The CREATE TABLE statement is used to create a new table in a database.

In the previous chapter we have learned how to create a database on the database server. Now it's time to create some tables inside our database that will actually hold the data. A database table simply organizes the information into rows and columns.


CREATE TABLE table_name (
    column1 datatype,
    column2 datatype,
    column3 datatype,

The column parameters specify the names of the columns of the table.

The datatype parameter specifies the type of data the column can hold (e.g. varchar, integer, date, etc.).


The following example creates a table called "Persons" that contains five columns: PersonID, LastName, FirstName, Address, and City:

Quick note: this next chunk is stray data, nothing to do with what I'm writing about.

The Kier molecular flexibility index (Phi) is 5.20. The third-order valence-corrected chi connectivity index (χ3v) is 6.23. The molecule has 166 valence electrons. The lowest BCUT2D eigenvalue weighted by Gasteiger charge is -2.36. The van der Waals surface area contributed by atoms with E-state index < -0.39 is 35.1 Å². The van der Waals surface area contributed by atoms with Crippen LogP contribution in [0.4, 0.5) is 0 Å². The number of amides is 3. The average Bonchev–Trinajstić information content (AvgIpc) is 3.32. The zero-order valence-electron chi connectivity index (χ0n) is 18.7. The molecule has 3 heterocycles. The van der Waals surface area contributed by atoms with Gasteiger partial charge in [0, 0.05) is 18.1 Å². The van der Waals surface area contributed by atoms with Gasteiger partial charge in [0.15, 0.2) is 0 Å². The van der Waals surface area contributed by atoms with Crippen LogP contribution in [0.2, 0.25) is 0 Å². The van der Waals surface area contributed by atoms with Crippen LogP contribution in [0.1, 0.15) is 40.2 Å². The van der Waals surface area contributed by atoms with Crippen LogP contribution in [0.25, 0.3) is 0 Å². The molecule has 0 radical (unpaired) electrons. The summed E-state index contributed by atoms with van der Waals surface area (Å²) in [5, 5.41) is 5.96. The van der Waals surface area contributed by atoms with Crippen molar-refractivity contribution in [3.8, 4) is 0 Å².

PersonID int,
    LastName varchar(255),
    FirstName varchar(255),
    Address varchar(255),
    City varchar(255)

The PersonID column is of type int and will hold an integer.

The LastName, FirstName, Address, and City columns are of type varchar and will hold characters, and the maximum length for these fields is 255

Please check out the reference section SQL DB data types for the detailed information on all the data types available in popular RDBMS like MySQL, SQL Server, etc.

There are a few additional constraints (also called modifiers) that are set for the table columns in the preceding statement. Constraints define rules regarding the values allowed in columns.

  • The NOT NULL constraint ensures that the field cannot accept a NULL value.
  • The PRIMARY KEY constraint marks the corresponding field as the table's primary key.
  • The AUTO_INCREMENT attribute is a MySQL extension to standard SQL, which tells MySQL to automatically assign a value to this field if it is left unspecified, by incrementing the previous value by 1. Only available for numeric fields.
  • The UNIQUE constraint ensures that each row for a column must have a unique value.